Shock G, emcee, producer, and co-founder of the ’90s hip-hop group Digital Underground, has died, according to an Instagram post by the group’s Chopmaster J and TMZ. “34 years ago almost to the day we had a wild idea we can be a hip hop band and take on the world through it all the dream became a reality and the reality became a nightmare for some,” Chopmaster J wrote. “Long live shock G Aka Humpty Hump.” Find his full post below. Shock G’s father Edward Racker told TMZ that the rapper was found dead in a Tampa, Florida hotel room, however no cause of death has been established at this time. He was 57 years old.
Shock G co-founded Digital Underground in Oakland, California in the late 1980s alongside Chopmaster J and Kenneth Water. The rapper was known by many as his goofy alter ego Humpty Hump. The name refers to Digital Underground’s hit single “The Humpty Dance,” the music video for which stars a young Tupac Shakur. That track appeared on Digital Underground’s 1990 debut album Sex Packets, which divided its two halves into a Safe Side and a Sex Side. The record also featured the essential cut “Doowutchyalike.”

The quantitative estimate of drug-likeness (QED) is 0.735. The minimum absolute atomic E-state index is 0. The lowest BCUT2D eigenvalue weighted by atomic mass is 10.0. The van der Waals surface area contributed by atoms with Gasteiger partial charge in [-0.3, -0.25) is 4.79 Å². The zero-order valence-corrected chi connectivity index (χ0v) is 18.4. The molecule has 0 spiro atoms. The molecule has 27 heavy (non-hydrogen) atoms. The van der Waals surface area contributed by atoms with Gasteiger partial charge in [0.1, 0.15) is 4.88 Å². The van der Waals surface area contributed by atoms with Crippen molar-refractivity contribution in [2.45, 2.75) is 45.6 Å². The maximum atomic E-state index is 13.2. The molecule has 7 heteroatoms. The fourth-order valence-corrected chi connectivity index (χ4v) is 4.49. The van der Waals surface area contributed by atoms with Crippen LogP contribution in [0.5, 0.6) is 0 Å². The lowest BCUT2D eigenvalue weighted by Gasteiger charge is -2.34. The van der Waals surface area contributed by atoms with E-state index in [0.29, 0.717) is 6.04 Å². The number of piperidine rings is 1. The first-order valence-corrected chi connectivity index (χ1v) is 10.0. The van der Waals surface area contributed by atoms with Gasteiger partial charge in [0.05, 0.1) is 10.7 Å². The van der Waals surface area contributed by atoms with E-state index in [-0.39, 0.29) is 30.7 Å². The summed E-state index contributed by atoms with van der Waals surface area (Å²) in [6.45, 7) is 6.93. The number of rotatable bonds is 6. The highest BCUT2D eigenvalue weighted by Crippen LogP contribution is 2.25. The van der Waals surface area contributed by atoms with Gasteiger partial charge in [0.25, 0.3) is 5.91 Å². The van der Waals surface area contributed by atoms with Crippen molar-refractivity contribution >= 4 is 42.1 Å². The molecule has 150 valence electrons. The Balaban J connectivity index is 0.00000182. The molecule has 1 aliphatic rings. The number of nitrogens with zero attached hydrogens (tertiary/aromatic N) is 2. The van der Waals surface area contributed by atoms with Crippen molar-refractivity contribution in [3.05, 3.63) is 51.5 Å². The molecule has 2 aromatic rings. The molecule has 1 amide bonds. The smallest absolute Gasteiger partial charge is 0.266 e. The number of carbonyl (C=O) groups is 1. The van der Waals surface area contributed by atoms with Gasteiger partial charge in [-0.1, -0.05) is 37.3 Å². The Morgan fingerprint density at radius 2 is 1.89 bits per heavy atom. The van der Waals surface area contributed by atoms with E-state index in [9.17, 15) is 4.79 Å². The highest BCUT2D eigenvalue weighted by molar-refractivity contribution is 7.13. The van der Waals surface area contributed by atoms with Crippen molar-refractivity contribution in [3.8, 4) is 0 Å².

In 1991, Digital Underground released a one-off single called “Same Song,” a classic by its own right that also boasts 2Pac’s recording debut. Shock G continued to collaborate with 2Pac over the years: he co-produced the rapper’s 1991 debut solo album 2Pacalyse Now, and co-wrote, performed, and sang on on 2Pac’s 1993 track “I Get Around.”
Shock G worked steadily over the decades with the likes of Prince, Dr. Dre, Murs, KRS-One, Luniz, and others. His final album with Digital Underground was 2008’s ..Cuz a D.U. Party Don’t Stop! In 2004, Shock G issued his only official solo album, Fear of a Mixed Planet.
Since the news of his death was first reported, countless artists have paid their respects to Shock G on social media. “Thank you SHOCK G,” Run the Jewels’ El-P tweeted. “Coolest, most down to earth icon/hero of mine I’ve ever had the pleasure to meet. A kind and pure musical genius.”